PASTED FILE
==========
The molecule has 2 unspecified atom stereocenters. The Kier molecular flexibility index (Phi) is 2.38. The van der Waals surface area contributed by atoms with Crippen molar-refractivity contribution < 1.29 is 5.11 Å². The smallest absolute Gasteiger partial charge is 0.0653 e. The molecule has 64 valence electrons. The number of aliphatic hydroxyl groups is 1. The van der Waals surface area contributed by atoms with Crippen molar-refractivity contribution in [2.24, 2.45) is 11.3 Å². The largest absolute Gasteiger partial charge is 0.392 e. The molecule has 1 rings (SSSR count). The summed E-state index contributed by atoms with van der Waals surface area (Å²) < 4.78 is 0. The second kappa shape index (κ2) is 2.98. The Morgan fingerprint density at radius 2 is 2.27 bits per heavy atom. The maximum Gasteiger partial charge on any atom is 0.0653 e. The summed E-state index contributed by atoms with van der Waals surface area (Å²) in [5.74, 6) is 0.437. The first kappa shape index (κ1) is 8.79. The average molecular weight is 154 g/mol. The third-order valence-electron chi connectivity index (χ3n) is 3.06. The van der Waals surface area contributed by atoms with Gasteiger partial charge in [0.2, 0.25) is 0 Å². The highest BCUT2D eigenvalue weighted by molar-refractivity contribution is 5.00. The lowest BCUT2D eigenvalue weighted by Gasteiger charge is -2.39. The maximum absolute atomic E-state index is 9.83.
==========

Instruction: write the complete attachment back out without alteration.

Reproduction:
The molecule has 2 unspecified atom stereocenters. The Kier molecular flexibility index (Phi) is 2.38. The van der Waals surface area contributed by atoms with Crippen molar-refractivity contribution < 1.29 is 5.11 Å². The smallest absolute Gasteiger partial charge is 0.0653 e. The molecule has 64 valence electrons. The number of aliphatic hydroxyl groups is 1. The van der Waals surface area contributed by atoms with Crippen molar-refractivity contribution in [2.24, 2.45) is 11.3 Å². The largest absolute Gasteiger partial charge is 0.392 e. The molecule has 1 rings (SSSR count). The summed E-state index contributed by atoms with van der Waals surface area (Å²) < 4.78 is 0. The second kappa shape index (κ2) is 2.98. The Morgan fingerprint density at radius 2 is 2.27 bits per heavy atom. The maximum Gasteiger partial charge on any atom is 0.0653 e. The summed E-state index contributed by atoms with van der Waals surface area (Å²) in [5.74, 6) is 0.437. The first kappa shape index (κ1) is 8.79. The average molecular weight is 154 g/mol. The third-order valence-electron chi connectivity index (χ3n) is 3.06. The van der Waals surface area contributed by atoms with Gasteiger partial charge in [0.2, 0.25) is 0 Å². The highest BCUT2D eigenvalue weighted by molar-refractivity contribution is 5.00. The lowest BCUT2D eigenvalue weighted by Gasteiger charge is -2.39. The maximum absolute atomic E-state index is 9.83.